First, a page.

Concussion Management in 2014, Part One

As 2013 draws to a close and attention moves from football and cheerleading to the winter sports, it is a good time to take a look at trends and progress in concussion care and what to look out for in the months and the year ahead.

This year has seen an explosion in position papers on concussion from many professional organizations including US pediatricians, neurologists, school psychologists and athletic trainers associations as well as the Ontario Neurotrauma Foundation which produced a fine document for those 18 and over. And of course the lawsuit was settled between players and the NFL. My Google Alert box is filled on a daily basis with news about concussion and its management across North America.

So what do we have to look forward to? Here are just a few themes to watch for:

How important is aerobic exercise in the recovery phase of concussion? Some researchers have begun to postulate that a gradual increase in aerobic activity following concussion may be beneficial as opposed to the prolonged rest and inactivity that has become common. There are psychological and physical reasons why some aerobic activity may be the better way to go. Athletes become de-conditioned and depressed when they are not allowed to exercise and participate. In addition there is some evidence that increasing cerebral blood flow may contribute to healing. Watch for more on this.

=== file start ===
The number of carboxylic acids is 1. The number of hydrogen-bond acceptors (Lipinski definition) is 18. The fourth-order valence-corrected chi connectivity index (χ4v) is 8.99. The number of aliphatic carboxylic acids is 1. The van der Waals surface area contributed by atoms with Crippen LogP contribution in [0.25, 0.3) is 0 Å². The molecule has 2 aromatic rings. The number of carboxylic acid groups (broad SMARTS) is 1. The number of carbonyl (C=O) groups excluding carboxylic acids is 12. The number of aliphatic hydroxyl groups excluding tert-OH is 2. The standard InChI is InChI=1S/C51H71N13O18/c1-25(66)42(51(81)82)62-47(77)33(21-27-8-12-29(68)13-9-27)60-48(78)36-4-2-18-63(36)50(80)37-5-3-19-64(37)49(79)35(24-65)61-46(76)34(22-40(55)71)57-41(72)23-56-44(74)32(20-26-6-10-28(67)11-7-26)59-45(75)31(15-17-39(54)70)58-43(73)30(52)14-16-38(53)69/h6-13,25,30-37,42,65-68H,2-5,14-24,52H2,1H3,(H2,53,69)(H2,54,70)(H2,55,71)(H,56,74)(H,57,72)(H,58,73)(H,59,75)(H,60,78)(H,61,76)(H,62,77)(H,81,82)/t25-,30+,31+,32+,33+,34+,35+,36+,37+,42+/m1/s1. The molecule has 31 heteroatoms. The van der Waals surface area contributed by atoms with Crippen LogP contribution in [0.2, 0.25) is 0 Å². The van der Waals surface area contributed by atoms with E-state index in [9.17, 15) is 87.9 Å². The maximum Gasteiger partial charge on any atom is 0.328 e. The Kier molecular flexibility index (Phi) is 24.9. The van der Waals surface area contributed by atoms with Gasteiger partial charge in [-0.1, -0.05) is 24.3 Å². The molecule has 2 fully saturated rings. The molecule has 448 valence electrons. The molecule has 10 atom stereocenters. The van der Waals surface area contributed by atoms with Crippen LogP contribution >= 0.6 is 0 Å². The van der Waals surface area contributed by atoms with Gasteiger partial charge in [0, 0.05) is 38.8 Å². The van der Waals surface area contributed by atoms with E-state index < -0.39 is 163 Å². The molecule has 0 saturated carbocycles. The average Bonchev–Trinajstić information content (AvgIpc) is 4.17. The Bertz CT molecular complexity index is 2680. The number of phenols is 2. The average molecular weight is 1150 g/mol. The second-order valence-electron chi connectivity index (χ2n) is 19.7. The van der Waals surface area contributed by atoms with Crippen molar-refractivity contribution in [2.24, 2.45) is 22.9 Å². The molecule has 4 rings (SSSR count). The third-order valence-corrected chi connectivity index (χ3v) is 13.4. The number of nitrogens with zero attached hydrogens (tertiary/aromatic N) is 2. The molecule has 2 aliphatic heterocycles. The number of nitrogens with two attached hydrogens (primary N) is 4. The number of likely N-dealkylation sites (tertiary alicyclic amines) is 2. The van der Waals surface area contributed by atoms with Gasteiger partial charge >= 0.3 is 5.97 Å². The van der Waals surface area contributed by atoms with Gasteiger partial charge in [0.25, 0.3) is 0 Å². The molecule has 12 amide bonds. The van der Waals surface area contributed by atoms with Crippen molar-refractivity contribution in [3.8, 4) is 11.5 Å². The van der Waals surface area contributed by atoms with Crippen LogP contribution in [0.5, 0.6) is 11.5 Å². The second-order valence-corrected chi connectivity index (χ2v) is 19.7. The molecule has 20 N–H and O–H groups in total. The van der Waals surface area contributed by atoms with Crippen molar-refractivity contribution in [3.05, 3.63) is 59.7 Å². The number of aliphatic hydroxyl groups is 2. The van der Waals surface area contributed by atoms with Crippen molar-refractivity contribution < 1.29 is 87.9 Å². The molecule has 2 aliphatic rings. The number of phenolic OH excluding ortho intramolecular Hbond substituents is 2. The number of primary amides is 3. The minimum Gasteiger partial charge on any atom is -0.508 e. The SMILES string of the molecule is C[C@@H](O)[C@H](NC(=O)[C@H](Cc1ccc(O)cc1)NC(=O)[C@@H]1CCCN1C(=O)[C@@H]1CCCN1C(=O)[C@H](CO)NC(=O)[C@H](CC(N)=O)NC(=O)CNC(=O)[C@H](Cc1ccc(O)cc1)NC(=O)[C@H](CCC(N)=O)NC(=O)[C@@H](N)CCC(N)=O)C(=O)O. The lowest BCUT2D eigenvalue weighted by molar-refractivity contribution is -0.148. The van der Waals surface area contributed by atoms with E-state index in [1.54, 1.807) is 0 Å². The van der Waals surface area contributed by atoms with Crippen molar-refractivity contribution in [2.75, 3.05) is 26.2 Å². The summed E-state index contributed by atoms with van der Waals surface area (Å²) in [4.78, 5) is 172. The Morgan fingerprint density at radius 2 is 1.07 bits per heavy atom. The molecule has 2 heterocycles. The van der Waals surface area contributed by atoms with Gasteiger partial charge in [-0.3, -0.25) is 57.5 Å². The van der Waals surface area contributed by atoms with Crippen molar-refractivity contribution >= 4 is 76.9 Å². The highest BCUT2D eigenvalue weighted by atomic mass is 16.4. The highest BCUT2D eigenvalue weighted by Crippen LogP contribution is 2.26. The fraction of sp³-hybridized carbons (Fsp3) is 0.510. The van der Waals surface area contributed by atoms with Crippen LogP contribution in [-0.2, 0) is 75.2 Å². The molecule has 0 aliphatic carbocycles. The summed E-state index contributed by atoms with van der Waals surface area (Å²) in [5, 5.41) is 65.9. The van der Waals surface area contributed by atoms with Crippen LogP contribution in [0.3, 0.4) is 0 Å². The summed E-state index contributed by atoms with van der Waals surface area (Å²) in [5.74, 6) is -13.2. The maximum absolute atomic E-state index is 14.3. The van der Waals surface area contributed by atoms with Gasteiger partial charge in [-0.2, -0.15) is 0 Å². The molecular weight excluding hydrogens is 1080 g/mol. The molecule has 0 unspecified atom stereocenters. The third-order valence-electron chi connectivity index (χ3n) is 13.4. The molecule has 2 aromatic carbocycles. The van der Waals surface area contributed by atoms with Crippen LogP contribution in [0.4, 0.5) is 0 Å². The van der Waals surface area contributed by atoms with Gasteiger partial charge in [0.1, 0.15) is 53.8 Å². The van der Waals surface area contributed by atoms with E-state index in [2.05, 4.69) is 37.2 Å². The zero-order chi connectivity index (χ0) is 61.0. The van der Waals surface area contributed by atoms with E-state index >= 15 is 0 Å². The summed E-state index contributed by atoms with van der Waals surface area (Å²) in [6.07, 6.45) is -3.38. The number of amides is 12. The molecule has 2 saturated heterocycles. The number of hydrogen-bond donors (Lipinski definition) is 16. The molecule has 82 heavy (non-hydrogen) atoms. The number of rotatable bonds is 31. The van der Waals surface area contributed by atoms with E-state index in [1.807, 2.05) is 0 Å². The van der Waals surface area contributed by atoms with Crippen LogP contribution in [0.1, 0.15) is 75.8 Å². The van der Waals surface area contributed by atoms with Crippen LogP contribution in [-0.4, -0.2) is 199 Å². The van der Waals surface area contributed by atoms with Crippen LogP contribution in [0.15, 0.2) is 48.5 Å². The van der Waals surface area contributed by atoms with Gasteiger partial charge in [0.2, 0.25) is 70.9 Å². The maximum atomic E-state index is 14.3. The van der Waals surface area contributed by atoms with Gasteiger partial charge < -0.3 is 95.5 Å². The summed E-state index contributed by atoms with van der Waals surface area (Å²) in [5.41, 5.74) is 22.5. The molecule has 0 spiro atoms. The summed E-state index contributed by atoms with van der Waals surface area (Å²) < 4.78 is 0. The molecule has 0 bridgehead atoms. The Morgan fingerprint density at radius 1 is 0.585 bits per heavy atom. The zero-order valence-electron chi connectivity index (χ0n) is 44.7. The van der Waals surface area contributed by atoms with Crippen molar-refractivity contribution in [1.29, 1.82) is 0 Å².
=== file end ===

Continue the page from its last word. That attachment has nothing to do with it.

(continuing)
Research will continue to look for bio-markers of brain injury. Imagine if there were a simple blood test that could tell us whether the brain had actually sustained a blow strong or hard enough to correlate with what we call “concussion.” And even better, imagine if we could track such a blood test to tell us if recovery is moving in the right direction and how quickly. This is a long ways off, but is one of many holy grails in concussion research.

Meanwhile, others are developing head gear that tracks the impacts sustained by players. Watch for more data from these inventors, developers and promoters that correlates g-forces of hits with symptoms. Of course this does little for the thousands who sustain concussions in non-helmet sports or off the playing fields all together.

Watch for the continuing debate on whether kids under 13 should be playing contact sports. Look out, America. This conversation has started among pediatricians and neurologists and a few famous folks as well(NFL players and POTUS himself). If data begins to accumulate showing long term damage or consequences of early head injury (or even “sub-concussive” hits) there could be a sea-change in school-sponsored sports.

At the same time, many are now reinforcing the idea that physical education and sports are a good, healthy and important part of growing up. It would be great to have better data to inform this emotional subject.

Watch for Part 2 of this discussion for more upcoming products, strategies, resources and practices.

Ann Engelland, MD
Adolescent and Young Adult Health
School and College Health